Who Is A Veteran? How Can You Tell One?

Lester Tenney

Some veterans bear visible signs of their service; like a missing arm or leg, or maybe a jagged scar that all could see, or maybe that certain look in their eye.

Others may carry the evidence of being a Veteran inside them: maybe a pin holding a bone together, a piece of shrapnel remaining in the leg -or perhaps another sort of inner steel: the soul’s ally forged in the refinery of adversity.                                                                     Dr.  Tenney in 1941

You can't tell a vet just by looking. He could be the cop on the beat who spent six months in Saudi Arabia sweating two gallons a day making sure the armored personnel carriers didn't run out of fuel.

Or he could be the barroom loudmouth, whose overgrown frat-boy behavior is outweighed a hundred times in the cosmic scales by four hours of exquisite bravery near the 38th parallel in Korea.

She - or he – could be the nurse who fought against what seemed to be futility, and went to sleep sobbing every night during the two years spent in Viet Nam.

Or maybe the POW, who left home one person and came back another -or in many cases, didn't come back AT ALL.

Or maybe he is the drill instructor who has never seen combat -but has saved countless lives by turning slouchy, no-account rednecks and gang members into good Marines and soldiers, and teaching them that, ”No man will be left behind.”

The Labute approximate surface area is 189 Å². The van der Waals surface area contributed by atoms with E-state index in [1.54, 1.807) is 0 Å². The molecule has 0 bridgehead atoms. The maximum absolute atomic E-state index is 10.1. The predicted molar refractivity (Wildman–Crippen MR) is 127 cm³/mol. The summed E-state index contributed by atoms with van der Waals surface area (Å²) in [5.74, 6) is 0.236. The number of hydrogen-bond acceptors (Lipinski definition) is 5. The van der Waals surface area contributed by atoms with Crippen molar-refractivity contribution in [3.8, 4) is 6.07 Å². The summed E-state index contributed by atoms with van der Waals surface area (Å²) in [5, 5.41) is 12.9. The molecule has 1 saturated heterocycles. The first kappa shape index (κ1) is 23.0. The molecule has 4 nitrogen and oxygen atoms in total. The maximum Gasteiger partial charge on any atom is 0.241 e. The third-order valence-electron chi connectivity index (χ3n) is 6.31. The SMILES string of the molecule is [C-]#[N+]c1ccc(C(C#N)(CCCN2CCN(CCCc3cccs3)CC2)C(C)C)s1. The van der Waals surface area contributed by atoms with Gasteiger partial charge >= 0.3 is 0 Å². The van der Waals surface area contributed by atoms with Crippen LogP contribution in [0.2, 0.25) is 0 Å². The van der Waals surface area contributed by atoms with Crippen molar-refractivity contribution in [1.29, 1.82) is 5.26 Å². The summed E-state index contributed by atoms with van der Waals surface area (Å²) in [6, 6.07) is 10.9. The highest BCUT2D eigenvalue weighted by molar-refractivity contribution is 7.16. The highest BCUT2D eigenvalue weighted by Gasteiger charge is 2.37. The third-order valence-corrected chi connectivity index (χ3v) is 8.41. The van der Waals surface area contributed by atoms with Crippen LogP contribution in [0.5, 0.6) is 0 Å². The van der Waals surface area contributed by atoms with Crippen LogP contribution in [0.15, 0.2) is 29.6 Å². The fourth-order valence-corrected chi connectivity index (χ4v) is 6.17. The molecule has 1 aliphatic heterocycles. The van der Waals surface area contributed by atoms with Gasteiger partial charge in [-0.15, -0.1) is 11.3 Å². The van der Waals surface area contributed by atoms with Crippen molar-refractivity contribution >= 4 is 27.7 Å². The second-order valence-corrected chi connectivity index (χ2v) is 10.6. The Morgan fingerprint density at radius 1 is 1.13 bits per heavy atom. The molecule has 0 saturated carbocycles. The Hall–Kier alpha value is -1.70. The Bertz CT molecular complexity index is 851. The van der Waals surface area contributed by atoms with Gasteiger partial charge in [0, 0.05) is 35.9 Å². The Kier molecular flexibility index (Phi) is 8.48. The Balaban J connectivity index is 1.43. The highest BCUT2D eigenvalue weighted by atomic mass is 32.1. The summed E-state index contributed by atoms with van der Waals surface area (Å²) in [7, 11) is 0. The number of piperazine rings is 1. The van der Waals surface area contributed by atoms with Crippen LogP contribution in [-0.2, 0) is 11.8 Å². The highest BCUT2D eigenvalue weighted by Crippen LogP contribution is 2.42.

Could it be the three anonymous heroes housed forever in The Tomb Of The Unknown Soldier whose presence at the Arlington National Cemetery must forever preserve the memory of all the anonymous heroes who died unrecognized on the battlefield or perished in the deep blue waters of our oceans.

Maybe he is the old guy bagging groceries at the supermarket -palsied now and aggravatingly slow - who helped liberate a Nazi death camp and who wishes all day long that his wife were still alive to hold him when the nightmares come.

Yes , the Veteran is an extraordinary human being - a person who offered some of his life's most vital years in the service of his country, and who sacrificed his ambitions so others would not have to sacrifice theirs. He is a soldier and a savior, a sword against the darkness, and he is nothing more than the finest, greatest testimony on behalf of the finest generation, of the greatest nation ever known. 



The Veteran is the one who signed a Blank Check … made out to the United States Government, promising to serve our countries needs for an amount up to and including the giving of his or her life. And many today in Iraq and Afghanistan. are still honoring that Blank Check that they signed.

And there are others who fought for America’s freedom and proudly wear their medals on their coat or vest on Veterans Day as a reminder of the price paid for freedom.

So remember, each time you see a Veteran who has served his country, just lean over and say, “Thank you for keeping our country free.” That's all that most Veterans want, and in most cases it will mean more than any medals that could have been awarded.

Yes, just having you know the real price paid for freedom, that’s the Veterans reward.

 

* Dr. Tenney is the last Commander of the American Defenders of Bataan and Corregidor. This speech was given at high schools in Michigan on Veterans Day, 2009.